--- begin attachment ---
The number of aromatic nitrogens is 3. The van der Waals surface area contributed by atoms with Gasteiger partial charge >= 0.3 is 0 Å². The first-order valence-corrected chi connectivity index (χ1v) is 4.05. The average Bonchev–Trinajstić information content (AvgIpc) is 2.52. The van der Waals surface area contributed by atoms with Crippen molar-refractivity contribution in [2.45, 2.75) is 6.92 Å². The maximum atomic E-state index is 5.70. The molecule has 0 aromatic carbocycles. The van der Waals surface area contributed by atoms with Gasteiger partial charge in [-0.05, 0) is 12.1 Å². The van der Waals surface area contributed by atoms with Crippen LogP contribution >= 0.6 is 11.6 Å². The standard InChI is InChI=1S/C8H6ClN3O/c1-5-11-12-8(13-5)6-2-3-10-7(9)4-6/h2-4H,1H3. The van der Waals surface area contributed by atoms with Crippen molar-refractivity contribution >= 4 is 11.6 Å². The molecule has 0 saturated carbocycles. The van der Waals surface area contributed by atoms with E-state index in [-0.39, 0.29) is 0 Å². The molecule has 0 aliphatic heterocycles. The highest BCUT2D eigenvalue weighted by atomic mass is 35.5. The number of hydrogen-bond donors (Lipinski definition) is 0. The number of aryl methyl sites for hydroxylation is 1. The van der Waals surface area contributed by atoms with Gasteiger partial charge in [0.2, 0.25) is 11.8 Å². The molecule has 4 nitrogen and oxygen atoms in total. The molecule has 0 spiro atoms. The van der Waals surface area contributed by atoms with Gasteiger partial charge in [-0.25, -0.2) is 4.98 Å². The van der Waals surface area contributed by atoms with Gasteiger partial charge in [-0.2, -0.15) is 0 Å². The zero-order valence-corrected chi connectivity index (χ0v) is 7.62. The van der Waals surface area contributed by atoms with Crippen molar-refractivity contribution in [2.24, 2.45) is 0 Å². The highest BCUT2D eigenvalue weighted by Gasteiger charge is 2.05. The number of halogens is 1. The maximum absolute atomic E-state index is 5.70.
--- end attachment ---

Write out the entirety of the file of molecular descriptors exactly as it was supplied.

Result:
The number of aromatic nitrogens is 3. The van der Waals surface area contributed by atoms with Gasteiger partial charge >= 0.3 is 0 Å². The first-order valence-corrected chi connectivity index (χ1v) is 4.05. The average Bonchev–Trinajstić information content (AvgIpc) is 2.52. The van der Waals surface area contributed by atoms with Crippen molar-refractivity contribution in [2.45, 2.75) is 6.92 Å². The maximum atomic E-state index is 5.70. The molecule has 0 aromatic carbocycles. The van der Waals surface area contributed by atoms with Gasteiger partial charge in [-0.05, 0) is 12.1 Å². The van der Waals surface area contributed by atoms with Crippen LogP contribution >= 0.6 is 11.6 Å². The standard InChI is InChI=1S/C8H6ClN3O/c1-5-11-12-8(13-5)6-2-3-10-7(9)4-6/h2-4H,1H3. The van der Waals surface area contributed by atoms with Crippen molar-refractivity contribution >= 4 is 11.6 Å². The molecule has 0 saturated carbocycles. The van der Waals surface area contributed by atoms with E-state index in [-0.39, 0.29) is 0 Å². The molecule has 0 aliphatic heterocycles. The highest BCUT2D eigenvalue weighted by atomic mass is 35.5. The number of hydrogen-bond donors (Lipinski definition) is 0. The number of aryl methyl sites for hydroxylation is 1. The van der Waals surface area contributed by atoms with Gasteiger partial charge in [0.2, 0.25) is 11.8 Å². The molecule has 4 nitrogen and oxygen atoms in total. The molecule has 0 spiro atoms. The van der Waals surface area contributed by atoms with Gasteiger partial charge in [-0.25, -0.2) is 4.98 Å². The van der Waals surface area contributed by atoms with Gasteiger partial charge in [-0.2, -0.15) is 0 Å². The zero-order valence-corrected chi connectivity index (χ0v) is 7.62. The van der Waals surface area contributed by atoms with Crippen molar-refractivity contribution in [2.24, 2.45) is 0 Å². The highest BCUT2D eigenvalue weighted by Gasteiger charge is 2.05. The number of halogens is 1. The maximum absolute atomic E-state index is 5.70.